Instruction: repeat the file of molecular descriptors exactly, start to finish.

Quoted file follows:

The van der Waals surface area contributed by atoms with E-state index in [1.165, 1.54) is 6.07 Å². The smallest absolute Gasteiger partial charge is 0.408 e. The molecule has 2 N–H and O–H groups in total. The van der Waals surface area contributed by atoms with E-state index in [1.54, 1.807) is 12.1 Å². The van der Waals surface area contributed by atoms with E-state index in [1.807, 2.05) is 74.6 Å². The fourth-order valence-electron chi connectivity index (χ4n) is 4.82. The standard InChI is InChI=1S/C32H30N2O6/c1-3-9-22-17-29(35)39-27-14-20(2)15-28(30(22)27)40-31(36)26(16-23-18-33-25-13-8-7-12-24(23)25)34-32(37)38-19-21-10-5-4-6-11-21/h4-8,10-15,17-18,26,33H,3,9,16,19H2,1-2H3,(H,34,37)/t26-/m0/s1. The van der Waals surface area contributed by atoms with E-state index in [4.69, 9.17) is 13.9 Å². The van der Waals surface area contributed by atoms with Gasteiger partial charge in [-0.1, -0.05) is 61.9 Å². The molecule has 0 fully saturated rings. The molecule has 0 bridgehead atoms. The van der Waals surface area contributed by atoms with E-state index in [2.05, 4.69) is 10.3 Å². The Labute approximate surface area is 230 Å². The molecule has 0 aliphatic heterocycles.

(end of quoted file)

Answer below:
The van der Waals surface area contributed by atoms with E-state index in [1.165, 1.54) is 6.07 Å². The smallest absolute Gasteiger partial charge is 0.408 e. The molecule has 2 N–H and O–H groups in total. The van der Waals surface area contributed by atoms with E-state index in [1.54, 1.807) is 12.1 Å². The van der Waals surface area contributed by atoms with E-state index in [1.807, 2.05) is 74.6 Å². The fourth-order valence-electron chi connectivity index (χ4n) is 4.82. The standard InChI is InChI=1S/C32H30N2O6/c1-3-9-22-17-29(35)39-27-14-20(2)15-28(30(22)27)40-31(36)26(16-23-18-33-25-13-8-7-12-24(23)25)34-32(37)38-19-21-10-5-4-6-11-21/h4-8,10-15,17-18,26,33H,3,9,16,19H2,1-2H3,(H,34,37)/t26-/m0/s1. The van der Waals surface area contributed by atoms with E-state index in [4.69, 9.17) is 13.9 Å². The van der Waals surface area contributed by atoms with Gasteiger partial charge in [-0.1, -0.05) is 61.9 Å². The molecule has 0 fully saturated rings. The molecule has 0 bridgehead atoms. The van der Waals surface area contributed by atoms with E-state index in [2.05, 4.69) is 10.3 Å². The Labute approximate surface area is 230 Å². The molecule has 0 aliphatic heterocycles.